Tommy Edwards died on a Saturday, the day after Jamie Dawson from the PineCone Board of Directors delivered him the Order of the Long Leaf Pine Award. He was 75 years old.
The Order of the Long Leaf Pine is one of this state’s highest honors. Governor Roy Cooper conferred the award in recognition of Tommy’s 30 years as a teacher in the Chatham County Schools, his service in the North Carolina National Guard and for the model he set as a musical ambassador for the state. PineCone nominated him for the award and had intended to present it to him on stage at Raleigh Memorial Auditorium at a 50th Anniversary Celebration for Tommy’s band The Bluegrass Experience. We’d been planning the show for more than a year. It was the anchor date for the 2021 Down Home season.
Tommy wanted to play the anniversary show. We talked about it with him on a near weekly basis. Tommy always wanted to play. Even as the pandemic swelled, he found opportunities to share the music he loved with people. He played one of our weekly sessions on Zoom. He did a Bynam General Store livestream. He played to socially distanced crowds at the brewery in Pittsboro. He even figured out a way to safely play a regular gig during the height of the pandemic for the folks at an assisted living facility. Tommy just loved to play, and he loved to play for others.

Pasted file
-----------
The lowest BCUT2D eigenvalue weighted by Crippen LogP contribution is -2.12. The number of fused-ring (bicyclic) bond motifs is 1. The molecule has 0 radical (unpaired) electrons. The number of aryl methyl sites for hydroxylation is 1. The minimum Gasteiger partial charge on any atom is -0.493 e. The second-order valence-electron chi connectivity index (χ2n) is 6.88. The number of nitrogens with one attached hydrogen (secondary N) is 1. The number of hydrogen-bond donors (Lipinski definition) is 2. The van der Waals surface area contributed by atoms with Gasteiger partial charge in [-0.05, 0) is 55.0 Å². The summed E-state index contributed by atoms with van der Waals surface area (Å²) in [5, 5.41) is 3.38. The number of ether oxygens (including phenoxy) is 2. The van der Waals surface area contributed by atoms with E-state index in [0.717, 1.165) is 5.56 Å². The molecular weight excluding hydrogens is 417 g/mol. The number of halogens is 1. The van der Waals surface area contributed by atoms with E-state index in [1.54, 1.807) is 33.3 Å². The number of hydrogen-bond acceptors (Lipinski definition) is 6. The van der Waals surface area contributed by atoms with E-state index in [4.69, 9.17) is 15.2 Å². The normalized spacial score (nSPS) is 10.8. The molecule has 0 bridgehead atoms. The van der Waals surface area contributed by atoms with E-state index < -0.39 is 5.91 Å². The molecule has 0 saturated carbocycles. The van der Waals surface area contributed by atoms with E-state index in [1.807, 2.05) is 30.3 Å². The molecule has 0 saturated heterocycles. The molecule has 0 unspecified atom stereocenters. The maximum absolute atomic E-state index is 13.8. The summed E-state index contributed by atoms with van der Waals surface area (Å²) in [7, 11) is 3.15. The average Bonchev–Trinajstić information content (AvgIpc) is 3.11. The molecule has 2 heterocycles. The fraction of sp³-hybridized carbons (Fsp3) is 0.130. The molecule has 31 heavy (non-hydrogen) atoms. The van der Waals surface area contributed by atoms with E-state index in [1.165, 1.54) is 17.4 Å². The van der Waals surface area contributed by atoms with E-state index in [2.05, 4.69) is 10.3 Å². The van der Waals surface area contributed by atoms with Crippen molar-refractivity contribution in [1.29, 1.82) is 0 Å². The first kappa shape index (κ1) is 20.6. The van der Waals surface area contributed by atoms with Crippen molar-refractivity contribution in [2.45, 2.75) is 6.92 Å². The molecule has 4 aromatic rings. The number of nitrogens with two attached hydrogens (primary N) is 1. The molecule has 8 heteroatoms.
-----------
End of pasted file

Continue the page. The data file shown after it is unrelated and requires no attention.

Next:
Tommy Edwards was the embodiment of everything we aspire PineCone to be as an organization. He was welcoming, willing to play with anybody, any time. Amongst the memories of Tommy that tumbled out on social media were scores of testimonials from musicians who had a musical breakthrough thanks to Tommy. Familiar names like Russell Johnson, Andrew Marlin and John Teer considered him a teacher and mentor. But likewise, scores of back porch players who may never play on stage remember picking with Tommy at a jam. Tommy sat knee to knee with some of the world’s best bluegrass musicians and absolute beginners. He welcomed them all and treated them like friends.
We will also remember Tommy as the consummate entertainer. Whether he had an audience of 1 or 100, he could make them laugh with his dry wit. For 50 years Tommy served as the front man for The Bluegrass Experience. The band introduced a generation of North Carolinians to the music by playing every Thursday night at the Cat’s Cradle. Bill Smith, one of the owners at the time, credits the band for keeping the club in business. Without Tommy, the band and all their friends coming every week, Bill says they would have gone broke.
Tommy Edwards was our friend. He was born in 1945, the year many say when bluegrass music itself was born. Just like the music, he will live on in the hands of the musicians he mentored and in the hearts of those who loved him.
(written 5/21/21 by David Brower)